5. Create and maintain a healthy and safe educational environment.
References
1. Branum AM, Lukacs SL. Food allergy among U.S. children: trends in prevalence and hospitalizations. NCHS Data Brief. 2008;10:1-8.
2. Liu AH, Jaramillo R, Sicherer SH, et al. National prevalence and risk factors for food allergy and relationship to asthma: results from the National Health and Nutrition Examination Survey 2005-2006. J Allergy Clin Immunol. 2010;126(4):798-806.e13.
3. Boyce JA, Assa’ad A, Burks AW, et al; NIAID-Sponsored Expert Panel. Guidelines for the diagnosis and management of food allergy in the United States: report of the NIAID-sponsored expert panel. J Allergy Clin Immunol. 2010;126(suppl 6):S1-S58.
4. The Food Allergy & Anaphylaxis Network. Food Allergy News. 2003;13(2).
5. Sampson HA, Munoz-Furlong A, Campbell RL, et al. Second symposium on the definition and management of anaphylaxis: summary report—Second National Institute of Allergy and Infectious Disease/Food Allergy and Anaphylaxis Network Symposium. Ann Emerg Med. 2006;47(4):373-380.
6. Decker WW, Campbell RL, Manivannan V, et al. The etiology and incidence of anaphylaxis in Rochester, Minnesota: a report from the Rochester Epidemiology Project. J Allergy Clin Immunol. 2008;122(6):1161-1165.
7. O’Toole TP, Anderson S, Miller C, Guthrie J. Nutrition services and foods and beverages available at school: results from the School Health Policies and Programs Study 2006. J Sch Health. 2007;77:500-521.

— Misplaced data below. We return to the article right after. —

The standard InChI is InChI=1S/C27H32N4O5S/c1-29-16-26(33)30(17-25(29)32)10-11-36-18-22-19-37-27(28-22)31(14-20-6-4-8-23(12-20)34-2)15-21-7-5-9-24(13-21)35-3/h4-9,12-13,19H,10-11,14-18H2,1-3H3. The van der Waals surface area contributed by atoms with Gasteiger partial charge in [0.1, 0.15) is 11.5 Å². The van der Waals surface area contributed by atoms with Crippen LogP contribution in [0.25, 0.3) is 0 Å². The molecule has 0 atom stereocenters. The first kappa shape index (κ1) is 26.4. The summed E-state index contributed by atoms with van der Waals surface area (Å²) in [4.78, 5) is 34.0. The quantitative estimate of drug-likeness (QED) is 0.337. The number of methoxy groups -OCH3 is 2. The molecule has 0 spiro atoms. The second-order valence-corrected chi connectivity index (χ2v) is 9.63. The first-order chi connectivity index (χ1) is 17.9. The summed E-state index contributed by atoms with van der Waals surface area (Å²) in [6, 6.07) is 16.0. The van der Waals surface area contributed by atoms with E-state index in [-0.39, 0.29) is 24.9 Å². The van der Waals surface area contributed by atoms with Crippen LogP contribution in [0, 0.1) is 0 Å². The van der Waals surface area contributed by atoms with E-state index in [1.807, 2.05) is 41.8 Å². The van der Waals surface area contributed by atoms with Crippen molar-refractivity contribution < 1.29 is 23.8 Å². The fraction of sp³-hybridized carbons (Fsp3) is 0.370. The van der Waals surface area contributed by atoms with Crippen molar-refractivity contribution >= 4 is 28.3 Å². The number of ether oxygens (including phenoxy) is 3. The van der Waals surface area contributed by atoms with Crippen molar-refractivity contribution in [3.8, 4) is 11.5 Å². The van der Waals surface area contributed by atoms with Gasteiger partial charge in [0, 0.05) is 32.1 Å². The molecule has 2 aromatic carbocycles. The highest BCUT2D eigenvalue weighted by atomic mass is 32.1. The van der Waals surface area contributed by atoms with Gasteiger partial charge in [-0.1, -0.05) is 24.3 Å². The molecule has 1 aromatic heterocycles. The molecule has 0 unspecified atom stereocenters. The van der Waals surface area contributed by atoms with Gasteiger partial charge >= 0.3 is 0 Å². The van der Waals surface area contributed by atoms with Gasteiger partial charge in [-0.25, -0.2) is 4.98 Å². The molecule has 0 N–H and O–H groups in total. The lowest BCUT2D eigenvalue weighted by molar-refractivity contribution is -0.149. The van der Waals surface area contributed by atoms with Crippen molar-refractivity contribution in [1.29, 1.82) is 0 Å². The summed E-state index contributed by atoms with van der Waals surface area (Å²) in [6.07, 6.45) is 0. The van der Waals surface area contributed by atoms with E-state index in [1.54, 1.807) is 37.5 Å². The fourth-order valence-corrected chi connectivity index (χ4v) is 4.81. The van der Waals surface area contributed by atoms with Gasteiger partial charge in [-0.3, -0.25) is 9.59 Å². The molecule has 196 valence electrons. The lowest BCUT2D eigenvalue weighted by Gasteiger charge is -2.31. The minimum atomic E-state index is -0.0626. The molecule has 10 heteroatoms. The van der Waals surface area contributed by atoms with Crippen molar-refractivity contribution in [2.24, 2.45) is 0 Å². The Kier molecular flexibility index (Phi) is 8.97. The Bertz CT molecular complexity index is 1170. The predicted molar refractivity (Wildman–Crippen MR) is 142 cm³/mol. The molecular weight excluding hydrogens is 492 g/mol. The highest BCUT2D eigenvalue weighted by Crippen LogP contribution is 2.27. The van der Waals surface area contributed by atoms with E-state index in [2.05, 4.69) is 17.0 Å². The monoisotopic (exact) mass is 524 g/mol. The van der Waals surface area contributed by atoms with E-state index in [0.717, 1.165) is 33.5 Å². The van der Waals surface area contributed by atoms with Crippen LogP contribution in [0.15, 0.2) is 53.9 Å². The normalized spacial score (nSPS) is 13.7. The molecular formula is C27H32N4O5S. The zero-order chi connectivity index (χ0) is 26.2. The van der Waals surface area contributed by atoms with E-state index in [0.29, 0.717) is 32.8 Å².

Voluntary Guidelines for Managing Food Allergies In Schools and Early Care and Education Programs [PDF – 10MB]
Food Allergy Guidelines FAQs [PDF – 163KB]
http://www.cdc.gov/healthyyouth/foodallergies/

It requires a great deal of tact and give and take on the part of parents and the school to produce a workable situation for students, the child with the allergy, and parents.
A physical examination is important for children to make sure that there are no health problems. The University of Arizona Department of Pediatrics has an excellent article which describes Pediatric History and Physical Examination http://www.peds.arizona.edu/medstudents/Physicalexamination.asp The article goes on to describe how the physical examination is conducted and what observations and tests are part of the examination. The Cincinnati Children’s Hospital describes the Process of the Physical Examination http://www.cincinnatichildrens.org/health/p/exam/
If children have allergies, parents must work with their schools to prepare a allergy health plan.

Resources:

Micheal Borella’s Chicago-Kent Law Review article, Food Allergies In Public Schools: Toward A Model Code http://www.cklawreview.com/wp-content/uploads/vol85no2/Borella.pdf

USDA’s Accommodating Children With Special Dietary Needs http://www.k12.wa.us/ChildNutrition/pubdocs/SpecialDietaryNeeds.PDF

Child and Teen Checkup Fact Sheet http://www.health.state.mn.us/divs/fh/mch/ctc/factsheets.html

Video: What to Expect From A Child’s Physical Exam http://on.aol.com/video/what-to-expect-from-a-childs-physical-exam-325661948

Where information leads to Hope. © Dr. Wilda.com

Dr. Wilda says this about that ©

Blogs by Dr. Wilda:

COMMENTS FROM AN OLD FART© http://drwildaoldfart.wordpress.com/

Dr. Wilda Reviews © http://drwildareviews.wordpress.com/

Dr. Wilda © https://drwilda.com/